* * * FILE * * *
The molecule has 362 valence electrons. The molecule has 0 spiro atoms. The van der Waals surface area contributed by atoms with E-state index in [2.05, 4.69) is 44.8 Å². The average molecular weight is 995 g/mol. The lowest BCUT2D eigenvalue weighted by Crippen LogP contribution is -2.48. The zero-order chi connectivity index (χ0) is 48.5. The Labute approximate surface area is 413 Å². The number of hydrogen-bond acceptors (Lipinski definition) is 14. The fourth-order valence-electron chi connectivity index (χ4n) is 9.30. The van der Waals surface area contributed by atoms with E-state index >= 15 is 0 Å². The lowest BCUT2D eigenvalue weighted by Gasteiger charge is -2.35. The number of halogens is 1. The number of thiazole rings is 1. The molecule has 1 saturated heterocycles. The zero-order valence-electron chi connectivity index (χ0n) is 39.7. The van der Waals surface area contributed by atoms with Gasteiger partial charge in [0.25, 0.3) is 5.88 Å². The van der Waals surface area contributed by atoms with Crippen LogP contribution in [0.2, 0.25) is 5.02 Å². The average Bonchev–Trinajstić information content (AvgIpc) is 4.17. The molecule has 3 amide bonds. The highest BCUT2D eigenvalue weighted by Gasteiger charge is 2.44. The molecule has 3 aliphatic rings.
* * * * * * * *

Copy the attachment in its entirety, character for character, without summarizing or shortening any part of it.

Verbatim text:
The molecule has 362 valence electrons. The molecule has 0 spiro atoms. The van der Waals surface area contributed by atoms with E-state index in [2.05, 4.69) is 44.8 Å². The average molecular weight is 995 g/mol. The lowest BCUT2D eigenvalue weighted by Crippen LogP contribution is -2.48. The zero-order chi connectivity index (χ0) is 48.5. The Labute approximate surface area is 413 Å². The number of hydrogen-bond acceptors (Lipinski definition) is 14. The fourth-order valence-electron chi connectivity index (χ4n) is 9.30. The van der Waals surface area contributed by atoms with E-state index >= 15 is 0 Å². The lowest BCUT2D eigenvalue weighted by Gasteiger charge is -2.35. The number of halogens is 1. The number of thiazole rings is 1. The molecule has 1 saturated heterocycles. The zero-order valence-electron chi connectivity index (χ0n) is 39.7. The van der Waals surface area contributed by atoms with Gasteiger partial charge in [0.25, 0.3) is 5.88 Å². The van der Waals surface area contributed by atoms with Crippen LogP contribution in [0.2, 0.25) is 5.02 Å². The average Bonchev–Trinajstić information content (AvgIpc) is 4.17. The molecule has 3 amide bonds. The highest BCUT2D eigenvalue weighted by Gasteiger charge is 2.44. The molecule has 3 aliphatic rings.